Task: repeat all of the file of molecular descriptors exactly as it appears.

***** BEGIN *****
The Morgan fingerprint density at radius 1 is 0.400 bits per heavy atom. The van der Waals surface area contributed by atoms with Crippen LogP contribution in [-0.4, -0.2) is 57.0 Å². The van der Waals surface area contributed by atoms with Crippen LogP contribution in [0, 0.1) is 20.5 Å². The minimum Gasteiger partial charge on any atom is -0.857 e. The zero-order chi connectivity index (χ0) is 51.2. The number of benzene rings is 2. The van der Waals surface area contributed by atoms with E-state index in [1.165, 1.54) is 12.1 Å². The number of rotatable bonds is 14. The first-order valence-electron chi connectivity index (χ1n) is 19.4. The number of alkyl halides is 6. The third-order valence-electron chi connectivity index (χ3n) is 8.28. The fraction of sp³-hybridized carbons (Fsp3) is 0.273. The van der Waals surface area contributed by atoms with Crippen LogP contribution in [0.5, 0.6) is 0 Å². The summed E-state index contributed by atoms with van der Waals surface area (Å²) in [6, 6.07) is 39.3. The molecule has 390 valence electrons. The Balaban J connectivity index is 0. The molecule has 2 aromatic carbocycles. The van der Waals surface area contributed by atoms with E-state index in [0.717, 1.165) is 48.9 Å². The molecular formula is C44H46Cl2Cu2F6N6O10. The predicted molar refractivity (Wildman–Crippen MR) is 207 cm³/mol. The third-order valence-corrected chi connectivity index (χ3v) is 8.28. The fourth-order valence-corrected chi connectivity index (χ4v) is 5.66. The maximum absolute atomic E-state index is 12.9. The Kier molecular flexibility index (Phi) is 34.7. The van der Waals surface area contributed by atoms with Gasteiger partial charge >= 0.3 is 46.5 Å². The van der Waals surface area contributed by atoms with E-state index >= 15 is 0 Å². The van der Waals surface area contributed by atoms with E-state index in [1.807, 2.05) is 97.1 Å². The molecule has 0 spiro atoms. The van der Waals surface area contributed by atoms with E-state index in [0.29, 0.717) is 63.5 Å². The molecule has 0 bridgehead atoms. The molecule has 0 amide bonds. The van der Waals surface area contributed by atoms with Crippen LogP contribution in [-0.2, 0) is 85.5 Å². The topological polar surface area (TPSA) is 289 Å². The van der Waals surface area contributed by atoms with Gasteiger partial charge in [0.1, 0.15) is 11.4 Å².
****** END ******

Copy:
The Morgan fingerprint density at radius 1 is 0.400 bits per heavy atom. The van der Waals surface area contributed by atoms with Crippen LogP contribution in [-0.4, -0.2) is 57.0 Å². The van der Waals surface area contributed by atoms with Crippen LogP contribution in [0, 0.1) is 20.5 Å². The minimum Gasteiger partial charge on any atom is -0.857 e. The zero-order chi connectivity index (χ0) is 51.2. The number of benzene rings is 2. The van der Waals surface area contributed by atoms with E-state index in [1.165, 1.54) is 12.1 Å². The number of rotatable bonds is 14. The first-order valence-electron chi connectivity index (χ1n) is 19.4. The number of alkyl halides is 6. The third-order valence-electron chi connectivity index (χ3n) is 8.28. The fraction of sp³-hybridized carbons (Fsp3) is 0.273. The van der Waals surface area contributed by atoms with Crippen LogP contribution in [0.5, 0.6) is 0 Å². The summed E-state index contributed by atoms with van der Waals surface area (Å²) in [6, 6.07) is 39.3. The molecule has 390 valence electrons. The Balaban J connectivity index is 0. The molecule has 2 aromatic carbocycles. The van der Waals surface area contributed by atoms with E-state index in [0.717, 1.165) is 48.9 Å². The molecular formula is C44H46Cl2Cu2F6N6O10. The predicted molar refractivity (Wildman–Crippen MR) is 207 cm³/mol. The third-order valence-corrected chi connectivity index (χ3v) is 8.28. The fourth-order valence-corrected chi connectivity index (χ4v) is 5.66. The maximum absolute atomic E-state index is 12.9. The Kier molecular flexibility index (Phi) is 34.7. The van der Waals surface area contributed by atoms with Gasteiger partial charge >= 0.3 is 46.5 Å². The van der Waals surface area contributed by atoms with E-state index >= 15 is 0 Å². The van der Waals surface area contributed by atoms with E-state index in [1.807, 2.05) is 97.1 Å². The molecule has 0 spiro atoms. The van der Waals surface area contributed by atoms with E-state index in [0.29, 0.717) is 63.5 Å². The molecule has 0 bridgehead atoms. The molecule has 0 amide bonds. The van der Waals surface area contributed by atoms with Crippen LogP contribution in [-0.2, 0) is 85.5 Å². The topological polar surface area (TPSA) is 289 Å². The van der Waals surface area contributed by atoms with Gasteiger partial charge in [0.1, 0.15) is 11.4 Å².